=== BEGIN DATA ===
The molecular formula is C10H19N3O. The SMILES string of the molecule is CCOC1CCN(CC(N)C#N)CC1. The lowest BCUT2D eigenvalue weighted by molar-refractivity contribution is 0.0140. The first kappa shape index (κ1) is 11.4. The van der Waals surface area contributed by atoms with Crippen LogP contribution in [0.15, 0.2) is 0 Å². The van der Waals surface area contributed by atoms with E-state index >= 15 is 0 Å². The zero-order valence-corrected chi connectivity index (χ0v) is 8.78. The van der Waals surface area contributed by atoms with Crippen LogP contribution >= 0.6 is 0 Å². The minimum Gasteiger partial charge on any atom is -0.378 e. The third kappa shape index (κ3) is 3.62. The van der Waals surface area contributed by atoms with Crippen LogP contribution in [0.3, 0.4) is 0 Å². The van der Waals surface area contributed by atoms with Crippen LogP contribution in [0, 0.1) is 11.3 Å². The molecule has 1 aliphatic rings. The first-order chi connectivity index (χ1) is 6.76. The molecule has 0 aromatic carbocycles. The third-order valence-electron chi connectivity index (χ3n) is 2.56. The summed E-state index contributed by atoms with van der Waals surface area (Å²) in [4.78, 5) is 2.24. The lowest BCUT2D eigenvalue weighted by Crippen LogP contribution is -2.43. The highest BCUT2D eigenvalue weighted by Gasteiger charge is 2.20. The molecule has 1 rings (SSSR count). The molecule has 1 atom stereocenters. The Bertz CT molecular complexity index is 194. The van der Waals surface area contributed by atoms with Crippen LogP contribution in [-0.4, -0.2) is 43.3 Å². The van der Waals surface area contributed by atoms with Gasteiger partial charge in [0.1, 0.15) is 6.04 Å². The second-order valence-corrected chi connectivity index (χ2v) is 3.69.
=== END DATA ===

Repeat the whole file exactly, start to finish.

The molecular formula is C10H19N3O. The SMILES string of the molecule is CCOC1CCN(CC(N)C#N)CC1. The lowest BCUT2D eigenvalue weighted by molar-refractivity contribution is 0.0140. The first kappa shape index (κ1) is 11.4. The van der Waals surface area contributed by atoms with Crippen LogP contribution in [0.15, 0.2) is 0 Å². The van der Waals surface area contributed by atoms with E-state index >= 15 is 0 Å². The zero-order valence-corrected chi connectivity index (χ0v) is 8.78. The van der Waals surface area contributed by atoms with Crippen LogP contribution >= 0.6 is 0 Å². The minimum Gasteiger partial charge on any atom is -0.378 e. The third kappa shape index (κ3) is 3.62. The van der Waals surface area contributed by atoms with Crippen LogP contribution in [0.3, 0.4) is 0 Å². The van der Waals surface area contributed by atoms with Crippen LogP contribution in [0, 0.1) is 11.3 Å². The molecule has 1 aliphatic rings. The first-order chi connectivity index (χ1) is 6.76. The molecule has 0 aromatic carbocycles. The third-order valence-electron chi connectivity index (χ3n) is 2.56. The summed E-state index contributed by atoms with van der Waals surface area (Å²) in [4.78, 5) is 2.24. The lowest BCUT2D eigenvalue weighted by Crippen LogP contribution is -2.43. The highest BCUT2D eigenvalue weighted by Gasteiger charge is 2.20. The molecule has 1 rings (SSSR count). The molecule has 1 atom stereocenters. The Bertz CT molecular complexity index is 194. The van der Waals surface area contributed by atoms with Crippen LogP contribution in [-0.4, -0.2) is 43.3 Å². The van der Waals surface area contributed by atoms with Gasteiger partial charge in [0.1, 0.15) is 6.04 Å². The second-order valence-corrected chi connectivity index (χ2v) is 3.69.